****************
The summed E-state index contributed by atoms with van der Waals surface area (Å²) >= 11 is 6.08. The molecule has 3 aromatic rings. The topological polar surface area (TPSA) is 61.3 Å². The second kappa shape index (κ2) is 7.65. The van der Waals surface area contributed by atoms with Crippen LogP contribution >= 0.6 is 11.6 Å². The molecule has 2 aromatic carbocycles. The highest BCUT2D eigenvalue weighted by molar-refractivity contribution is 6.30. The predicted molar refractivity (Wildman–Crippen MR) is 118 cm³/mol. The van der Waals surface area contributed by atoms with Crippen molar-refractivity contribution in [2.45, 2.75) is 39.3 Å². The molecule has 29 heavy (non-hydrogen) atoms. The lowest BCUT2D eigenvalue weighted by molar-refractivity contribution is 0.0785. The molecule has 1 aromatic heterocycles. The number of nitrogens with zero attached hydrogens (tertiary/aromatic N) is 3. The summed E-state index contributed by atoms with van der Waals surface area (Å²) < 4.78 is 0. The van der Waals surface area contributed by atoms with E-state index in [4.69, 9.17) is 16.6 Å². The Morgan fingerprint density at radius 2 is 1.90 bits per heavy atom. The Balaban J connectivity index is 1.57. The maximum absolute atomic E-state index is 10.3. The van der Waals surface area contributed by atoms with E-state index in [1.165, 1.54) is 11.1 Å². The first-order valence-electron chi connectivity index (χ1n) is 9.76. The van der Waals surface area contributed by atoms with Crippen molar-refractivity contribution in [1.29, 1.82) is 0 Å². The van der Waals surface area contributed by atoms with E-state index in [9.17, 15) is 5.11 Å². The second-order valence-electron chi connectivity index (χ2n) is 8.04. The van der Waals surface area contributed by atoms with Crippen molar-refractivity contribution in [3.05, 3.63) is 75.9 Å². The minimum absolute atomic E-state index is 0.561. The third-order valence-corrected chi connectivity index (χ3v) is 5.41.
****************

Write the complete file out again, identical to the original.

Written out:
The summed E-state index contributed by atoms with van der Waals surface area (Å²) >= 11 is 6.08. The molecule has 3 aromatic rings. The topological polar surface area (TPSA) is 61.3 Å². The second kappa shape index (κ2) is 7.65. The van der Waals surface area contributed by atoms with Crippen LogP contribution >= 0.6 is 11.6 Å². The molecule has 2 aromatic carbocycles. The highest BCUT2D eigenvalue weighted by molar-refractivity contribution is 6.30. The predicted molar refractivity (Wildman–Crippen MR) is 118 cm³/mol. The van der Waals surface area contributed by atoms with Crippen molar-refractivity contribution in [2.45, 2.75) is 39.3 Å². The molecule has 29 heavy (non-hydrogen) atoms. The lowest BCUT2D eigenvalue weighted by molar-refractivity contribution is 0.0785. The molecule has 1 aromatic heterocycles. The number of nitrogens with zero attached hydrogens (tertiary/aromatic N) is 3. The summed E-state index contributed by atoms with van der Waals surface area (Å²) < 4.78 is 0. The van der Waals surface area contributed by atoms with E-state index in [4.69, 9.17) is 16.6 Å². The Morgan fingerprint density at radius 2 is 1.90 bits per heavy atom. The Balaban J connectivity index is 1.57. The maximum absolute atomic E-state index is 10.3. The van der Waals surface area contributed by atoms with E-state index in [1.165, 1.54) is 11.1 Å². The first-order valence-electron chi connectivity index (χ1n) is 9.76. The van der Waals surface area contributed by atoms with Crippen molar-refractivity contribution in [1.29, 1.82) is 0 Å². The van der Waals surface area contributed by atoms with E-state index in [9.17, 15) is 5.11 Å². The second-order valence-electron chi connectivity index (χ2n) is 8.04. The van der Waals surface area contributed by atoms with Crippen molar-refractivity contribution in [3.05, 3.63) is 75.9 Å². The minimum absolute atomic E-state index is 0.561. The third-order valence-corrected chi connectivity index (χ3v) is 5.41.